Lets draw breath and consider what the future holds. The statistics are estimates and are skewed by the fact that they include class actions. The percentage of individual claims have dropped by around 63%. Tribunal fees paid by Claimants were introduced on 29 July last year. The statistics only record accepted claims. It is thought that some cases have not been counted in the initial figures because of the time taken to process Tribunal fees or in dealing with remission applications.
Admittedly the figures are provisional but the end result will still show a reduction of over 50% in individual claims.
However, the size of this reduction may be temporary. Although Unison was unsuccessful in its judicial review to abolish fees the door will be wide open for reform if the dramatic drop in claims is broadly verified. The court, in the Unison case, strongly hinted at this in its decision as it felt that there was insufficient evidence to support the union's case. The decision was issued before the above statistics were released. Even leaving aside weak claims the figures suggest that vast numbers of Claimants with arguable cases are being denied access to justice. The feeling is that the government may have to move to reform the system without Unison having to pursue the appeal which it has lodged.
Not surprisingly few weak claims are being lodged. A sift process was introduced to enable Employment judges to weed out such claims at an early stage. However, the statistics show that less than one per cent of cases were not allowed to proceed at the sift stage between October and December.
Interestingly, individual Claimants who did bring claims between October and December lodged more multiple claims. The average rose to 2.5 claims per Claimant which is higher than previous quarterly figures. There could be several reasons for this. Some Claimants may have been encouraged to adopt the "kitchen sink" mentality- "If I'm having to pay fees lets throw in everything". Likewise the cap on the unfair dismissal compensation of one year's pay or £74,200 (moving to £76,574 as of 6 April) for high earners may be encouraging more uncapped discrimination claims. The danger is that if this includes spurious claims then this is risky from the Claimant's perspective as the Tribunal rules have been clarified to allow a party to seek expenses in relation to only a part of a claim.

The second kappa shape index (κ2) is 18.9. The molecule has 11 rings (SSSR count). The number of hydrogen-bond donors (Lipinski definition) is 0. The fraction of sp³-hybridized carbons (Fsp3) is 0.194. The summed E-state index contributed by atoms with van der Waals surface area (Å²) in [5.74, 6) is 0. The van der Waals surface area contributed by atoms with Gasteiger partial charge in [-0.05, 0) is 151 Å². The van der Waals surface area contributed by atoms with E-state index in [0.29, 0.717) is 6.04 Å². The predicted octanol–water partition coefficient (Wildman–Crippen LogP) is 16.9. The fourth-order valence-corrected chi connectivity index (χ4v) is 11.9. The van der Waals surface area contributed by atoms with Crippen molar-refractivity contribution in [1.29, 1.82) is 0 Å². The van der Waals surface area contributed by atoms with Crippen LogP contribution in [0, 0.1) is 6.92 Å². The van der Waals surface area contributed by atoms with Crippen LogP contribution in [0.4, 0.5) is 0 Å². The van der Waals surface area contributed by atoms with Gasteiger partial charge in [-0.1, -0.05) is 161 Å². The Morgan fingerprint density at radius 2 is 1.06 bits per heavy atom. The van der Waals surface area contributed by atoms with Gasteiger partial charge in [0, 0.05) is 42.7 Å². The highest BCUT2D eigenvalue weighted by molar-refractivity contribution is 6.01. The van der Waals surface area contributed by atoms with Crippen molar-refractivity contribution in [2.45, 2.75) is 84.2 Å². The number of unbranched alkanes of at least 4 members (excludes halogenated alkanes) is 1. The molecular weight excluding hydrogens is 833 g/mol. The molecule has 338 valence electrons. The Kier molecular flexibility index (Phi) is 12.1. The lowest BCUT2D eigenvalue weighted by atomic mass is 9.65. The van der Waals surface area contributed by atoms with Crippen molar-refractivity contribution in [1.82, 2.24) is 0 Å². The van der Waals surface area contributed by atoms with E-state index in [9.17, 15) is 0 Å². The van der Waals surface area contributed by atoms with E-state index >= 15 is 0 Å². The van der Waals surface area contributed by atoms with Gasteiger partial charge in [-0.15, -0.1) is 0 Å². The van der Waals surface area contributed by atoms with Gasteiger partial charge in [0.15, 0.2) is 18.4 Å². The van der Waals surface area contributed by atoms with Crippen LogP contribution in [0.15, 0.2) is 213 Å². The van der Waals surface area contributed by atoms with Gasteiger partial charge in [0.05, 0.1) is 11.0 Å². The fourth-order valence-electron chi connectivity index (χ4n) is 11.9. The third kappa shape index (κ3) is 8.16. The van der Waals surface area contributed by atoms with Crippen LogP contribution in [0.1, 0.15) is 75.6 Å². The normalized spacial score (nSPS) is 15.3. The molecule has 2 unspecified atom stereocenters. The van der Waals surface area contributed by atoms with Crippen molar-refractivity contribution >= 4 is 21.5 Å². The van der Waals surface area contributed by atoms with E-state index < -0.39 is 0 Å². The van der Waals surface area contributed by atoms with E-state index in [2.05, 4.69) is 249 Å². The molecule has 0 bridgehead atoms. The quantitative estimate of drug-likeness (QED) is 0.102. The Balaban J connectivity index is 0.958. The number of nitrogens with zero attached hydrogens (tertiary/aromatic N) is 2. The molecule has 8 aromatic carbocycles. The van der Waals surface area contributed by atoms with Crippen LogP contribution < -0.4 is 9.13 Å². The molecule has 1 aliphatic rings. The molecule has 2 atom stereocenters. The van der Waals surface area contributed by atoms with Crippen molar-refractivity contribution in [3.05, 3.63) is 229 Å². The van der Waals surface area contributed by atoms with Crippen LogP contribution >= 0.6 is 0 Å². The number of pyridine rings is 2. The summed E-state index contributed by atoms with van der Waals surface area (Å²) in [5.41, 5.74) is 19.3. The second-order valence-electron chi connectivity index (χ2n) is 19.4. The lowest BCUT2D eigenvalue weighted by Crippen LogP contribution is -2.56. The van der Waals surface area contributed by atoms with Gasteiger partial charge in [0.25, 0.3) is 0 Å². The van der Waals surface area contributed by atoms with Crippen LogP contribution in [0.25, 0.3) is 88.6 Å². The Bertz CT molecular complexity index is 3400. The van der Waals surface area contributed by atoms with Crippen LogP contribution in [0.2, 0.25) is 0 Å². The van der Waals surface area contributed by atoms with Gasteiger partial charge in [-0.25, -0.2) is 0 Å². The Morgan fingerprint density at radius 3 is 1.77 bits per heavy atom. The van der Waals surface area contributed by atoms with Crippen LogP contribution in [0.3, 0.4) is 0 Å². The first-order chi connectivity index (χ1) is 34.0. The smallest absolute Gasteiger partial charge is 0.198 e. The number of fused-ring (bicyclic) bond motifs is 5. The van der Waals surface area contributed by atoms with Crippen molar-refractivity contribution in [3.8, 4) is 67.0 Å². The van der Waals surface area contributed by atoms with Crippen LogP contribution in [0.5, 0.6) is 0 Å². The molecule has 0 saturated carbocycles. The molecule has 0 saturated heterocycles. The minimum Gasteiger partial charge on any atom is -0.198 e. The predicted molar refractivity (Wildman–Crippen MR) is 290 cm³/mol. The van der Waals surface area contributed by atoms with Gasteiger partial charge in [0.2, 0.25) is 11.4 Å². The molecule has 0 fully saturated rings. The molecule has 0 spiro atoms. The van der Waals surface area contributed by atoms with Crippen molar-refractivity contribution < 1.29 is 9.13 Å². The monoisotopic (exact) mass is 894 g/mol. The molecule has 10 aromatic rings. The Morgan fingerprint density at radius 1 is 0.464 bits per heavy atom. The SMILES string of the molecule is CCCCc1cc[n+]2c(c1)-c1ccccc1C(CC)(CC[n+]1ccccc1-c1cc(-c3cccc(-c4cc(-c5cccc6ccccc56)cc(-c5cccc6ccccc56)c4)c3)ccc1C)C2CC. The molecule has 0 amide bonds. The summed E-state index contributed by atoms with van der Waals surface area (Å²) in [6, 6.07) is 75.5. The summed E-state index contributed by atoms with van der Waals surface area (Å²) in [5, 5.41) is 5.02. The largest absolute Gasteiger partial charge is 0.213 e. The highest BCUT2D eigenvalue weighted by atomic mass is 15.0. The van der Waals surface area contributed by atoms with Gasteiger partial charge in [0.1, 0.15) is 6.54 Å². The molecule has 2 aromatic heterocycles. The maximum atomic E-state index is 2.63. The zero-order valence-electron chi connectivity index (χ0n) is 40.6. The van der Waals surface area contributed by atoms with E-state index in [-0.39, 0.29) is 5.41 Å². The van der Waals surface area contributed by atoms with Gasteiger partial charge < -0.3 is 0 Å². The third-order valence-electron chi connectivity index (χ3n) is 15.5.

Earlier statistics showed that the number of appeals to the Employment Appeal Tribunal are down by one third. If either party wants to lodge an appeal they have to pay a hefty £1,200. However, the reduction in appeals is not surprising. A party can only appeal on a point of law. However, a lot of disgruntled litigants lodge appeals which dispute the Tribunal's factual findings. This does not provide a ground of appeal. It is common for over 35% of appeals to be rejected at the sift stage in the EAT. As a result it is not surprising that there has been a fall off in the number of appeals
I suspect that the end result will be that the fee system will be reformed and that the number of Tribunal claims will rise but not to the pre Tribunal fees level. If a reformed system deters weak claims then that will be a fairer system. The Ministry of Justice has made it clear that it is charging fees to help save you and me money as taxpayers. However, whilst there is a need to weed out weak claims Claimants should not be discouraged from pursuing legitimate complaints because the "fee hurdle" has been set too high. That is the hard balancing act that the government is likely to have to address - sooner rather than later.